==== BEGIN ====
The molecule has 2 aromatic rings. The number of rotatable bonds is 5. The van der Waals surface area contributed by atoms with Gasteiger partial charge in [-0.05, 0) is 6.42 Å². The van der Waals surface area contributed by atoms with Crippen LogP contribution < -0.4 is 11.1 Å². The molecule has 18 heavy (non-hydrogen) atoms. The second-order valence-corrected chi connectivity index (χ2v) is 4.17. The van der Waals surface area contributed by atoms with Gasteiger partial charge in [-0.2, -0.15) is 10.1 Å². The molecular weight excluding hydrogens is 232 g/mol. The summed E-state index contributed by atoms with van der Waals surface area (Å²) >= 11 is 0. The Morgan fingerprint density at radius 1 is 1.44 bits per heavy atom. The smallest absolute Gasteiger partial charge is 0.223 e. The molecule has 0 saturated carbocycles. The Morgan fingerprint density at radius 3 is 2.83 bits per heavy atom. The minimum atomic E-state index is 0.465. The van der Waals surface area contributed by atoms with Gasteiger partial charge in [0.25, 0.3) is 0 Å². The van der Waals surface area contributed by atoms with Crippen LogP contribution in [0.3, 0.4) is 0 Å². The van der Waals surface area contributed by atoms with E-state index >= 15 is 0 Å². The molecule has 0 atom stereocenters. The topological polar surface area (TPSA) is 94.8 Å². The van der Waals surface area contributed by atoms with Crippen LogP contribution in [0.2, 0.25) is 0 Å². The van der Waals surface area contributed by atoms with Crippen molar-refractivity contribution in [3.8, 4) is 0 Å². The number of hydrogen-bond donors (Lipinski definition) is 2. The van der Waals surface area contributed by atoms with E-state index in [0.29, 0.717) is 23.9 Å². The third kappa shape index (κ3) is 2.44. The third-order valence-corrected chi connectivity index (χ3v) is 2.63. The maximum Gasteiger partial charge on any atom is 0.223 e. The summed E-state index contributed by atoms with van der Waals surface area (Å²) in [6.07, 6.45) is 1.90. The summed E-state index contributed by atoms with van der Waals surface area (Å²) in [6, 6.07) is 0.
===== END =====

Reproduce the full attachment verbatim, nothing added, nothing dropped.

The molecule has 2 aromatic rings. The number of rotatable bonds is 5. The van der Waals surface area contributed by atoms with Gasteiger partial charge in [-0.05, 0) is 6.42 Å². The van der Waals surface area contributed by atoms with Crippen LogP contribution < -0.4 is 11.1 Å². The molecule has 18 heavy (non-hydrogen) atoms. The second-order valence-corrected chi connectivity index (χ2v) is 4.17. The van der Waals surface area contributed by atoms with Gasteiger partial charge in [-0.2, -0.15) is 10.1 Å². The molecular weight excluding hydrogens is 232 g/mol. The summed E-state index contributed by atoms with van der Waals surface area (Å²) >= 11 is 0. The Morgan fingerprint density at radius 1 is 1.44 bits per heavy atom. The smallest absolute Gasteiger partial charge is 0.223 e. The molecule has 0 saturated carbocycles. The Morgan fingerprint density at radius 3 is 2.83 bits per heavy atom. The minimum atomic E-state index is 0.465. The van der Waals surface area contributed by atoms with Gasteiger partial charge in [0.25, 0.3) is 0 Å². The van der Waals surface area contributed by atoms with Crippen LogP contribution in [0.3, 0.4) is 0 Å². The van der Waals surface area contributed by atoms with E-state index >= 15 is 0 Å². The molecule has 0 atom stereocenters. The topological polar surface area (TPSA) is 94.8 Å². The van der Waals surface area contributed by atoms with Crippen LogP contribution in [0.2, 0.25) is 0 Å². The van der Waals surface area contributed by atoms with Crippen molar-refractivity contribution in [3.8, 4) is 0 Å². The number of hydrogen-bond donors (Lipinski definition) is 2. The van der Waals surface area contributed by atoms with E-state index in [0.29, 0.717) is 23.9 Å². The third kappa shape index (κ3) is 2.44. The third-order valence-corrected chi connectivity index (χ3v) is 2.63. The maximum Gasteiger partial charge on any atom is 0.223 e. The summed E-state index contributed by atoms with van der Waals surface area (Å²) in [6.07, 6.45) is 1.90. The summed E-state index contributed by atoms with van der Waals surface area (Å²) in [6, 6.07) is 0.